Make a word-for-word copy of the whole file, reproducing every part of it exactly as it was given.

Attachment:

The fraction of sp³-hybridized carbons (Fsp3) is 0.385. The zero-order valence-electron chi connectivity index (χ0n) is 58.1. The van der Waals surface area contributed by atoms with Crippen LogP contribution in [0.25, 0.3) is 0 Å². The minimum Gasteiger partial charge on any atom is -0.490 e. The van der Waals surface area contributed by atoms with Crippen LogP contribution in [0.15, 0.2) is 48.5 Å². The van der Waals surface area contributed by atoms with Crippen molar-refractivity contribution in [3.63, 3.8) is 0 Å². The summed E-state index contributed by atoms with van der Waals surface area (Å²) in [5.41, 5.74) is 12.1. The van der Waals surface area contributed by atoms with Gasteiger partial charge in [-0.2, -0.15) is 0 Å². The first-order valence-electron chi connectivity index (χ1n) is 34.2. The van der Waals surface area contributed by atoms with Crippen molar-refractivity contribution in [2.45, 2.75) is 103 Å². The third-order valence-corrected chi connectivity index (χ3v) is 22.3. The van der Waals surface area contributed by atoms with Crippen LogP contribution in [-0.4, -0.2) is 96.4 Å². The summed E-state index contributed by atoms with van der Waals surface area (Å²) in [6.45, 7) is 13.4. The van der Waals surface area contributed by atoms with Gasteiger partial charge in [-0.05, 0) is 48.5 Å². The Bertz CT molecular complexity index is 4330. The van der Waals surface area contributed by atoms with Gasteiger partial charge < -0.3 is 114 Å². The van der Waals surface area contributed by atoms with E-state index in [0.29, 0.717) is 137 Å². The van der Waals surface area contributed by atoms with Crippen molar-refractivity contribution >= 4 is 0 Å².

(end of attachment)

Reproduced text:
The fraction of sp³-hybridized carbons (Fsp3) is 0.385. The zero-order valence-electron chi connectivity index (χ0n) is 58.1. The van der Waals surface area contributed by atoms with Crippen LogP contribution in [0.25, 0.3) is 0 Å². The minimum Gasteiger partial charge on any atom is -0.490 e. The van der Waals surface area contributed by atoms with Crippen LogP contribution in [0.15, 0.2) is 48.5 Å². The van der Waals surface area contributed by atoms with Crippen molar-refractivity contribution in [3.63, 3.8) is 0 Å². The summed E-state index contributed by atoms with van der Waals surface area (Å²) in [5.41, 5.74) is 12.1. The van der Waals surface area contributed by atoms with Gasteiger partial charge in [-0.2, -0.15) is 0 Å². The first-order valence-electron chi connectivity index (χ1n) is 34.2. The van der Waals surface area contributed by atoms with Crippen molar-refractivity contribution in [2.45, 2.75) is 103 Å². The third-order valence-corrected chi connectivity index (χ3v) is 22.3. The van der Waals surface area contributed by atoms with Crippen LogP contribution in [-0.4, -0.2) is 96.4 Å². The summed E-state index contributed by atoms with van der Waals surface area (Å²) in [6.45, 7) is 13.4. The van der Waals surface area contributed by atoms with Gasteiger partial charge in [-0.05, 0) is 48.5 Å². The Bertz CT molecular complexity index is 4330. The van der Waals surface area contributed by atoms with Gasteiger partial charge < -0.3 is 114 Å². The van der Waals surface area contributed by atoms with E-state index in [0.29, 0.717) is 137 Å². The van der Waals surface area contributed by atoms with Crippen molar-refractivity contribution >= 4 is 0 Å².